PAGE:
Recently, the Arizona attorney general issued an opinion confirming that earned wage access (EWA) products are not considered consumer loans under Arizona law, and that persons who make, procure, or advertise an EWA product are not subject to licensure as a consumer lender by the Arizona Department of Insurance and Financial Institutions. The opinion concluded that an EWA product offered as a no-interest, no-fee, non-recourse product does not fall within the definition of “consumer loan” under Arizona Revised Statutes § 6-601(7).
First, a fully non-recourse EWA product “represents a payment of wages already earned by the employee” and “does not allow recourse against the employee in the event the provider is unable to recoup all or some portion of the advance,” the opinion explained. The opinion added that a fully non-recourse EWA product is one in which “the provider obtains no legal or contractual right to repayment against the employee, does not engage in any debt collection activities with regard to any unpaid balance, does not sell or assign any unpaid balance to a third party, and does not report non-payment to any consumer credit reporting agency.”
Second, and independently, the AG opined that an EWA product is not a consumer loan so long as the provider does not impose a “finance charge,” as that term is defined by A.R.S. § 6-601(11). Specifically, “a non-recourse EWA product that requires repayment only of the principal balance is not a ‘loan.’” While the Consumer Lenders Act (CLA) “does not expressly state that the obligation to repay principal is not a “finance charge,” requiring repayment of principal is self-evidently not an amount payable incident to or as a condition of a consumer lender loan.”
The opinion noted, however, that a provider “may also receive revenue through services ancillary to providing an EWA product without converting the EWA product into a “loan” under the CLA, such as by requesting a voluntary gratuity, charging a fee for expedited transfer of an EWA payment, or earning interchange revenue for processing a card payment. As long as the provider does not condition the provision of an EWA product on the “receipt of any such ancillary revenue” or impose fees or charges that fall within the CLA’s definition of “finance charge,” the EWA product will not meet the CLA’s definition of a “consumer loan.”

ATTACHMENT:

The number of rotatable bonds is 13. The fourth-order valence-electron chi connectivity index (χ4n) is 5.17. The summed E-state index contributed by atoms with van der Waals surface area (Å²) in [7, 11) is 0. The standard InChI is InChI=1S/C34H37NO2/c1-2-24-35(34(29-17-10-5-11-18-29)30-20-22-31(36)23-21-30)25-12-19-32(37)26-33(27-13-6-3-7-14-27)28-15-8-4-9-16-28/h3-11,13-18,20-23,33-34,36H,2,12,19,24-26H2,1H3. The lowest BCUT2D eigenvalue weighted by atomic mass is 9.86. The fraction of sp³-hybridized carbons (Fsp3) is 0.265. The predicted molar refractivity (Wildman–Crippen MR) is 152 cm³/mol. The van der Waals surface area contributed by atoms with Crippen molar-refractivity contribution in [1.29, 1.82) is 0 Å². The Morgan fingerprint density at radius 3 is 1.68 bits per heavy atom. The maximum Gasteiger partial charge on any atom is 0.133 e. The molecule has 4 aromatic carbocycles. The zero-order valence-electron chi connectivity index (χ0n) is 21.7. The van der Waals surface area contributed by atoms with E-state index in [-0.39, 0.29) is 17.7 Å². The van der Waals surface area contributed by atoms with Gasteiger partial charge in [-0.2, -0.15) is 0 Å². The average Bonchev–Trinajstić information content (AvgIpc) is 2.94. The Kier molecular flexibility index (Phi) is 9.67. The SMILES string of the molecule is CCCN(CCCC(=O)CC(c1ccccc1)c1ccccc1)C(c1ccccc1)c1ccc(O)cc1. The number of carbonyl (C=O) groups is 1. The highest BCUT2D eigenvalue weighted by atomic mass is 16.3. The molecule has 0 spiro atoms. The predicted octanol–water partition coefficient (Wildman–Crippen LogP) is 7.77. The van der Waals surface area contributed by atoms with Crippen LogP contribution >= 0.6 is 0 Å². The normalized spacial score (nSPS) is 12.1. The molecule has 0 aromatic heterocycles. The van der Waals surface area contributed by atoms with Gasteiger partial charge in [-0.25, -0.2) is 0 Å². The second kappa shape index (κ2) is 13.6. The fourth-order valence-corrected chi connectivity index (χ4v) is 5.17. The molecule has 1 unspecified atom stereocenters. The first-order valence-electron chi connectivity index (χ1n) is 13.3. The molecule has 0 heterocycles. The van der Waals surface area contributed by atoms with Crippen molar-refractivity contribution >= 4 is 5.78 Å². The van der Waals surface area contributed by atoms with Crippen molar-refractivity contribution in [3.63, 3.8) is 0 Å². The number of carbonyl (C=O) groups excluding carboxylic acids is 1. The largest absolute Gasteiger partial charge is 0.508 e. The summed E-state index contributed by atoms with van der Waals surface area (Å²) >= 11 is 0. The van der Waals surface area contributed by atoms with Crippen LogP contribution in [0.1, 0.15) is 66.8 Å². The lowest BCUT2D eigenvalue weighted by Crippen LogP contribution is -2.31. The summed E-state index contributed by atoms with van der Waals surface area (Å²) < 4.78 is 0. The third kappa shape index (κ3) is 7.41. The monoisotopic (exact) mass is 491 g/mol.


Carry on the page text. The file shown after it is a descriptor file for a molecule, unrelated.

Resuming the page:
The opinion referred to guidance issued by other regulators who have drawn similar conclusions that an EWA product is not a loan so long as the program meets specific criteria. Such references include the 2020 CFPB advisory opinion on EWA products. As previously covered by InfoBytes, the Bureau’s advisory opinion addressed uncertainty as to whether EWA providers that meet short-term liquidity needs that arise between paychecks “are offering or extending ‘credit’” under Regulation Z, which implements TILA. The advisory opinion stated that “‘a Covered EWA Program does not involve the offering or extension of ‘credit,’” and noted that the “totality of circumstances of a Covered EWA Program supports that these programs differ in kind from products the Bureau would generally consider to be credit.” The Arizona AG opinion highlighted the Bureau’s conclusion that EWA products do not involve debt because “a Covered EWA Program facilitates employees’ access to wages they have already earned, and to which they are already entitled, and thus functionally operate like an employer that pays its employees earlier than the scheduled payday.”
Last January, CFPB General Counsel Seth Frotman issued a letter in response to concerns raised by consumer advocates (covered by InfoBytes here), stressing that the CFPB’s 2020 advisory opinion “is limited to a narrow set of facts—as relevant here, earned wage products where no fee, voluntary or otherwise, is charged or collected.” Frotman noted, however, that due to “repeated reports of confusion caused by the advisory opinion due to its focus on a limited set of facts,” he planned to recommend that the CFPB director consider ways to provide greater clarity on these issues. He emphasized that the advisory opinion did not purport to interpret whether covered EWA products would be “credit” under other statutes other than TILA, such as the CFPA or ECOA, or whether they would be considered credit under state law.
This content originally appeared in the InfoBytes blog, a collection of news and alerts covering legal and regulatory developments for the financial services industry. To read more or have the InfoBytes weekly newsletter delivered to your inbox, please visit infobytesblog.com.